John Hiatt @ The Shed: Maryville, TN 7/12/08

John Hiatt reminisces about days gone by on his new CD Same Old Man

“Old Days are coming back to me.
I don’t know what was so great about ’em.
I played practically free,
But I had nothing to live up to
And everywhere to be.
Old Days are coming back to me.”

These days, Hiatt has plenty to live up to. Hiatt is one of the most successful and respected songwriters of his generation. “Angel Eyes” from the Jeff Healey Band, “Drive South” from Suzy Bogguss, “The Way We Make a Broken Heart” from Rosanne Cash, “Sure as I’m Sittin’ Here” from Three Dog Night, and “Thing Called Love” from Bonnie Raitt, to name a few, all came from Hiatt’s pen. This September, he will be honored with a Lifetime Achievement Award for Songwriting from the Americana Music Association at their annual awards show in Nashville. This very week, Same Old Man sits in the top spot on the Americana Album Airplay Chart.

Saturday night, John Hiatt played The Shed in Maryville, TN with his current touring band The Ageless Beauties. Hiatt was on his game as he mixed in several old favorites with a good sampling of tunes from the new album.

The setlist:
The Tiki Bar is Open
Master of Disaster
Drive South
Let’s Give This Love a Try
Cherry Red
Cry Love (slow version)
Walk On
Old Days
On with You
Love You Again
Lift up Every Stone
Crossing Muddy Waters
Paper Thin
Slow Turning
Hurt My Baby
Riding with the King
~set break~
Tennessee Plates
Memphis in the Meantime

The highlight of the show for me was a slowed down version of “Cry Love” featuring beautiful atmospheric guitar work from Doug Lancio. The studio version of “Cry Love” has been my favorite Hiatt song for a while due mostly to a great arrangement built around a crisp chiming guitar riff, a sharp snare backbeat, and flourishes of mandolin. This new version, however, was hardly recognizable to me through most of its extended intro. My wife and I went through a few rounds of, “Is this ‘Cry Love?'” “No it can’t be.” “Wait… is it?” Just before the vocals came in, it became clear. It also became clear that Hiatt was taking a bit of chance by playing around with one of his fan favorite songs, but it paid off. Lancio (more on him later) was a big part of the success, replacing the crisp acoustic strums of the original with layers of swirling electric rhythms. I’d love to find a copy of this version.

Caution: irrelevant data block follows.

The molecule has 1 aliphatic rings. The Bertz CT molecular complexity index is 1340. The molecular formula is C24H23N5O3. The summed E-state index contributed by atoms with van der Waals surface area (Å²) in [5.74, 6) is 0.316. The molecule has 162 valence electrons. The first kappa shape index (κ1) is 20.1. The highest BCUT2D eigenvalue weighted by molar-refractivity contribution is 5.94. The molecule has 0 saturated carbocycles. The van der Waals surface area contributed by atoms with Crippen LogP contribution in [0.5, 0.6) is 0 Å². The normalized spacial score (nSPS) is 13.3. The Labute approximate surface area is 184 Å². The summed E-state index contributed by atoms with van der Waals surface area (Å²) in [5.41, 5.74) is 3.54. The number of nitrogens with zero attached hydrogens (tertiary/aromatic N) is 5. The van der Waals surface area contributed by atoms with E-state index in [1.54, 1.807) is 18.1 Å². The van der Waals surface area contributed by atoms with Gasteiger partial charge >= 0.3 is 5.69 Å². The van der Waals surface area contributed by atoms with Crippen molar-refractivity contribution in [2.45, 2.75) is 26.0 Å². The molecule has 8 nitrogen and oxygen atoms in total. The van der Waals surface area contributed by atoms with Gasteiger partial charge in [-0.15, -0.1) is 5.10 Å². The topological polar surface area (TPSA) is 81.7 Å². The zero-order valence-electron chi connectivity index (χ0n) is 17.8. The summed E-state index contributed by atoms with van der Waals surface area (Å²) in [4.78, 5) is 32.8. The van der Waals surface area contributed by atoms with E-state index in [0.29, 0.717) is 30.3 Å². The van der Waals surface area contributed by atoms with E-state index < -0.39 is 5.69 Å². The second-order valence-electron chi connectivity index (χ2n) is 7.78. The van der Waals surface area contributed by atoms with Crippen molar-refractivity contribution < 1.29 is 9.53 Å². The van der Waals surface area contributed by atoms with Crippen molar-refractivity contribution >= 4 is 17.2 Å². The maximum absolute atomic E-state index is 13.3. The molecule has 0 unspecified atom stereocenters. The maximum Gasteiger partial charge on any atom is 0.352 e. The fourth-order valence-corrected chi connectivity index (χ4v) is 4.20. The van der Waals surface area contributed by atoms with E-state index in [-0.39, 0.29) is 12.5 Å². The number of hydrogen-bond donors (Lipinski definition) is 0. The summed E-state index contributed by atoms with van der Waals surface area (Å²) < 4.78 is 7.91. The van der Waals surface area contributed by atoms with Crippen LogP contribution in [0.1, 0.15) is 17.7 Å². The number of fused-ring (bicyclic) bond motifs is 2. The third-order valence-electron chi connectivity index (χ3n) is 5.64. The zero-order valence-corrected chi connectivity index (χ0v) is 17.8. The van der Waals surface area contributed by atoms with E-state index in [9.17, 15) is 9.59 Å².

In the encore, Hiatt played to the Tennessee crowd by dusting off two more of his classics that deal with the Volunteer State; “Tennessee Plates” and “Memphis in the Meantime.” The latter song included a sing along and some more fancy guitar work from Hiatt and Lancio. A solid end to a great show.

After the show my wife and I got to go backstage for a brief “Meet & Greet” with Hiatt. We got a handshake, an autograph, and a brief conversation. Hiatt was very gracious as he listened to my ramblings about how much I like the new album, the old albums, etc… We thought it was a great way to end the night…

Then, on the way out, we bumped into Doug Lancio. Lancio is a producer/musician who is probably best known for producing Patty Griffin’s 1,000 Kisses album and serving as her lead guitarist for the last several years. He’s also producing Scott Miller’s new project that’s scheduled to be released later this year. We caught Patty Griffin twice on her last tour and became especially impressed with Lancio’s live chops. It was a pleasant surprise to see him with Hiatt’s band Saturday night.

These days, John Hiatt may feel pressured to live up the reputation he has earned through his thirty-plus years in the music business. However, he continues to build on that reputation with each new release and each show he plays. Here are a couple tracks from the new album, Same Old Man and a couple of classics.

John Hiatt: Old Days (Buy the Album)
John Hiatt: On with You (Buy the Album)
John Hiatt: Cry Love (Buy the Album)
John Hiatt: Memphis in the Meantime (Buy the Album)

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